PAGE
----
Crowds flocked to see Masham’s famous Sheep Fair last weekend.
And the two-day event, which was started 31 years ago, is expected to have raised around £12,000 for local charities including the Yorkshire Air Ambulance.
Spokesman Susan Briggs, director of Masham-based The Tourism Network, said organisers this year wanted to highlight the contribution made by one of its show stalwarts.
“One of the things we were keen to do this year was to mark the contribution made by commentator and supporter Mike Keeble, who died one year ago on Sunday.
“We introduced the Mike Keeble Cup and in keeping with Mike’s belief that we should encourage young handlers, this was given to the youngest competitor, two-year-old Luke Percy, with his Beltex sheep.”
Masham is famous for its sheep sales where in the past as many as 70,000 sheep were sold each year.
An action-packed programme saw sheep racing, fleece stall, wool competition, sheepdog demonstrations, morris dancers and a children’s fair.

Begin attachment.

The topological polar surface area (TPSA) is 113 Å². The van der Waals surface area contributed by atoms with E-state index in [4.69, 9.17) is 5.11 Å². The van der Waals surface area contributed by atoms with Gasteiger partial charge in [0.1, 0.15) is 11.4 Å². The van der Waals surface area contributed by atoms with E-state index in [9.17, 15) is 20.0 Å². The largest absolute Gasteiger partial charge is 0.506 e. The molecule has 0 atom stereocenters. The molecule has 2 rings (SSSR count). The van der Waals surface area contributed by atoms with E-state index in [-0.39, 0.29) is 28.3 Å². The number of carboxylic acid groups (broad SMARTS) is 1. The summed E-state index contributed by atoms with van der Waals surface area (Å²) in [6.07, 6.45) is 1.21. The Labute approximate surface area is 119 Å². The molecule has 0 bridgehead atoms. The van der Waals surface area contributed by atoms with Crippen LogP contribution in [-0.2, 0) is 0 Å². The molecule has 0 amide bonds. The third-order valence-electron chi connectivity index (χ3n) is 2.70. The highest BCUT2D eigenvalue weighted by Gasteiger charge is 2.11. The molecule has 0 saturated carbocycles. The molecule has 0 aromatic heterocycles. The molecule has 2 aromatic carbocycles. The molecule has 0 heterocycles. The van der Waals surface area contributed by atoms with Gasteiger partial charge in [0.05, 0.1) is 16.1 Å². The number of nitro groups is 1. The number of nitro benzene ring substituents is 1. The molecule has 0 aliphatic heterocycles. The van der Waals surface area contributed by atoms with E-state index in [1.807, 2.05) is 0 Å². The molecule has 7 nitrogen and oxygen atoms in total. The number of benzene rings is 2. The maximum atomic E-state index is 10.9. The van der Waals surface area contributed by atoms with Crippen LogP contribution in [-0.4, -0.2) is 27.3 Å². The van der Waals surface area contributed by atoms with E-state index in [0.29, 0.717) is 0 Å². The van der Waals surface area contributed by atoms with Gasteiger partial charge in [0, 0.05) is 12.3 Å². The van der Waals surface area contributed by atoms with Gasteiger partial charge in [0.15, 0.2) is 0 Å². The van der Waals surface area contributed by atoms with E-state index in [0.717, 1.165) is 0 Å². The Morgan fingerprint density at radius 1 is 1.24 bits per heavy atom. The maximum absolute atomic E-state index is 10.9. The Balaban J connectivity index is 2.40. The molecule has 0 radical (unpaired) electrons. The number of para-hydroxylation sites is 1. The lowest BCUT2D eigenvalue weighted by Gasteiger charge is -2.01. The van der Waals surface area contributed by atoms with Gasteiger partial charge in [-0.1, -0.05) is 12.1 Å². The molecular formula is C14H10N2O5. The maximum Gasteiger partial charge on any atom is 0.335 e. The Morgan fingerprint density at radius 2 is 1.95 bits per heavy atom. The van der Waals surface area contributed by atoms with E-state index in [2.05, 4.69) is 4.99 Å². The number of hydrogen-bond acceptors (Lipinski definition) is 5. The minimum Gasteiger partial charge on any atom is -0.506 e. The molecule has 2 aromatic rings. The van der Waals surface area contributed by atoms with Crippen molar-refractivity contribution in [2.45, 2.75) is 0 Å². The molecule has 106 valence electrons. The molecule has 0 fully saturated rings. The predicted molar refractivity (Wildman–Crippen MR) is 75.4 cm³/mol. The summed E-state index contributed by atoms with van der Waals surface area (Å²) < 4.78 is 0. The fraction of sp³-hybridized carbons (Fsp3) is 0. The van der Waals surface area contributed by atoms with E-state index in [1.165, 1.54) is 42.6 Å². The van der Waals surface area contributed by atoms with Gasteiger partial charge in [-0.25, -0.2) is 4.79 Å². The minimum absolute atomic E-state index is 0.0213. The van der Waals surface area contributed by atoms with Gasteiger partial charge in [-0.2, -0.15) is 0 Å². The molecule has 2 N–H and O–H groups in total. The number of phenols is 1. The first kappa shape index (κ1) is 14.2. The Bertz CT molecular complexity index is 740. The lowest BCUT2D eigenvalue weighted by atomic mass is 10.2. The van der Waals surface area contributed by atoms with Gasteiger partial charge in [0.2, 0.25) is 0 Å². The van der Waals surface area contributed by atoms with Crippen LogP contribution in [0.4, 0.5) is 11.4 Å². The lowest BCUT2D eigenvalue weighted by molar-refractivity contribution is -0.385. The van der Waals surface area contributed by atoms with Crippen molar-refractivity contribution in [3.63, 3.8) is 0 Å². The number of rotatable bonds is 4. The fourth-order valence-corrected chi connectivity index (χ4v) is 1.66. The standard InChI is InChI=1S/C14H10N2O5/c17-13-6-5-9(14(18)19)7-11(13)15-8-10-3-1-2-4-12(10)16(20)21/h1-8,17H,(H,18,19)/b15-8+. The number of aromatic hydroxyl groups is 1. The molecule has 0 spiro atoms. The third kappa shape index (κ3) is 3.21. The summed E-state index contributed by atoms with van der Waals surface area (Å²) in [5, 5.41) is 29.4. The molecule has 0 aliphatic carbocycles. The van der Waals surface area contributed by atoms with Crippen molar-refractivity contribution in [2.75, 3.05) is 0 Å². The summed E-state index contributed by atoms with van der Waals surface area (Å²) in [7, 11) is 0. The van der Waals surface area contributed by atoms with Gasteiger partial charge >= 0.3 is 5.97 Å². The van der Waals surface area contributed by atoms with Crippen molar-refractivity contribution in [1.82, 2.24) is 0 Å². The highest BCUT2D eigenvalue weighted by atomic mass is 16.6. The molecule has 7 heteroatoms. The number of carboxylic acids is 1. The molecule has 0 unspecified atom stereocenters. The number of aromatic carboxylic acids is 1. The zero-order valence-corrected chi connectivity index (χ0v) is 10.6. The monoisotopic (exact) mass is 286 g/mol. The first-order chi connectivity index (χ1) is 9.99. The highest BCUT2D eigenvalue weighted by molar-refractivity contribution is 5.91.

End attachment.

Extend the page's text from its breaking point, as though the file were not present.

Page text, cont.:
But the sheep and the people who tend to them still prove popular with visitors and exhibitors.
Susan added: “We were very pleased with the entries for the sheep classes, with some specialist classes such as the Jacobs being particularly well attended. “Many exhibitors and visitors comment that Masham Sheep Fair is one of the most informal and laid-back shows they attend, with the public being able to get up close to the sheep and ask farmers questions - and many of the farmers are really pleased to be able to talk to the public and dispel some common misconceptions.”
When started 30 years ago by Susan Cunliffe-Lister and a band of volunteers, the Sheep Fair was intended as a one-off to raise money for farmers in Africa.
But the event now spans generations of volunteers and Susan paid tribute to the organisers of today’s Sheep Fair.
“This was the 31st year of the Sheep Show and it’s all done by volunteers, led by Susan Cunliffe Lister,” added Susan Briggs.
“Many of the volunteers have been involved since the beginning and it is great to acknowledge their important role in this, particularly Dick Anderson and David Neson.
“We’ve now started getting the third generation of some families involved in the sheep fair.
“Martin Wilkinson and his wife Fiona Wilkinson (treasurer) have now got fully involved.
“Martin’s dad, Ken Wilkinson, was very involved before he died two years ago, and now Martin’s children join in selling programmes too. Ruth Thompson (secretary) is now working on entries with her daughter Hannah.”